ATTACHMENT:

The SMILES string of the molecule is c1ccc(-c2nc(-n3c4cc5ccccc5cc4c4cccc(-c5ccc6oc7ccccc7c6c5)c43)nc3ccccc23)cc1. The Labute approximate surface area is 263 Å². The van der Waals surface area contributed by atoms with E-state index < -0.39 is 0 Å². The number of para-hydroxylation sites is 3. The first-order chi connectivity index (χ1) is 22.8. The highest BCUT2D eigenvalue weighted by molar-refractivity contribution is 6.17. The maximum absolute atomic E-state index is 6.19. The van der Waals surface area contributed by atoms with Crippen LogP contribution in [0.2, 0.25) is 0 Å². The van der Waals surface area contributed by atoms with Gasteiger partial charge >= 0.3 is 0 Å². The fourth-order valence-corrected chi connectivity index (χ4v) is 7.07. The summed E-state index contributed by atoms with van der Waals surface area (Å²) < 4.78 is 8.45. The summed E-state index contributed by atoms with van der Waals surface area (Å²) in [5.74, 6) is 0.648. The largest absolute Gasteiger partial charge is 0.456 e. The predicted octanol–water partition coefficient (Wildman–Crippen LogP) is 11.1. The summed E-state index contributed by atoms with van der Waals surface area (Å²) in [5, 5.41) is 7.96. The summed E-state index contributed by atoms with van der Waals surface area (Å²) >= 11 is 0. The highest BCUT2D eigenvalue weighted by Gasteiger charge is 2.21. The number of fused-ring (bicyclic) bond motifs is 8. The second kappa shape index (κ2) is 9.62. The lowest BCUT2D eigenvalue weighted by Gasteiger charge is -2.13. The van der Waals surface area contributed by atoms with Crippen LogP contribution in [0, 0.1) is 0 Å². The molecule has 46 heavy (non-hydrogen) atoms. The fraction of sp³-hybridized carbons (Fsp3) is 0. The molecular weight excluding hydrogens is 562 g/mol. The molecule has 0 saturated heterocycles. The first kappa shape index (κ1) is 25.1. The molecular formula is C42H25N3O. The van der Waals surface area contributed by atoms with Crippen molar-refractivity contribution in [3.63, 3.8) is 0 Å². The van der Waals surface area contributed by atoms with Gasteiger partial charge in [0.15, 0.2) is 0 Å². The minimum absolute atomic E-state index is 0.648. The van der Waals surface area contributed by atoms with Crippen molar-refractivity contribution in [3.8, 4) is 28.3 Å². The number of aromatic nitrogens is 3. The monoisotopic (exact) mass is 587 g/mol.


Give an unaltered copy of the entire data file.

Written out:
The SMILES string of the molecule is c1ccc(-c2nc(-n3c4cc5ccccc5cc4c4cccc(-c5ccc6oc7ccccc7c6c5)c43)nc3ccccc23)cc1. The Labute approximate surface area is 263 Å². The van der Waals surface area contributed by atoms with E-state index < -0.39 is 0 Å². The number of para-hydroxylation sites is 3. The first-order chi connectivity index (χ1) is 22.8. The highest BCUT2D eigenvalue weighted by molar-refractivity contribution is 6.17. The maximum absolute atomic E-state index is 6.19. The van der Waals surface area contributed by atoms with Crippen LogP contribution in [0.2, 0.25) is 0 Å². The van der Waals surface area contributed by atoms with Gasteiger partial charge >= 0.3 is 0 Å². The fourth-order valence-corrected chi connectivity index (χ4v) is 7.07. The summed E-state index contributed by atoms with van der Waals surface area (Å²) < 4.78 is 8.45. The summed E-state index contributed by atoms with van der Waals surface area (Å²) in [5.74, 6) is 0.648. The largest absolute Gasteiger partial charge is 0.456 e. The predicted octanol–water partition coefficient (Wildman–Crippen LogP) is 11.1. The summed E-state index contributed by atoms with van der Waals surface area (Å²) in [5, 5.41) is 7.96. The summed E-state index contributed by atoms with van der Waals surface area (Å²) >= 11 is 0. The highest BCUT2D eigenvalue weighted by Gasteiger charge is 2.21. The number of fused-ring (bicyclic) bond motifs is 8. The second kappa shape index (κ2) is 9.62. The lowest BCUT2D eigenvalue weighted by Gasteiger charge is -2.13. The van der Waals surface area contributed by atoms with Crippen LogP contribution in [0, 0.1) is 0 Å². The molecule has 46 heavy (non-hydrogen) atoms. The fraction of sp³-hybridized carbons (Fsp3) is 0. The molecular weight excluding hydrogens is 562 g/mol. The molecule has 0 saturated heterocycles. The first kappa shape index (κ1) is 25.1. The molecular formula is C42H25N3O. The van der Waals surface area contributed by atoms with Crippen molar-refractivity contribution in [3.63, 3.8) is 0 Å². The van der Waals surface area contributed by atoms with Gasteiger partial charge in [0.15, 0.2) is 0 Å². The minimum absolute atomic E-state index is 0.648. The van der Waals surface area contributed by atoms with Crippen molar-refractivity contribution in [3.8, 4) is 28.3 Å². The number of aromatic nitrogens is 3. The monoisotopic (exact) mass is 587 g/mol.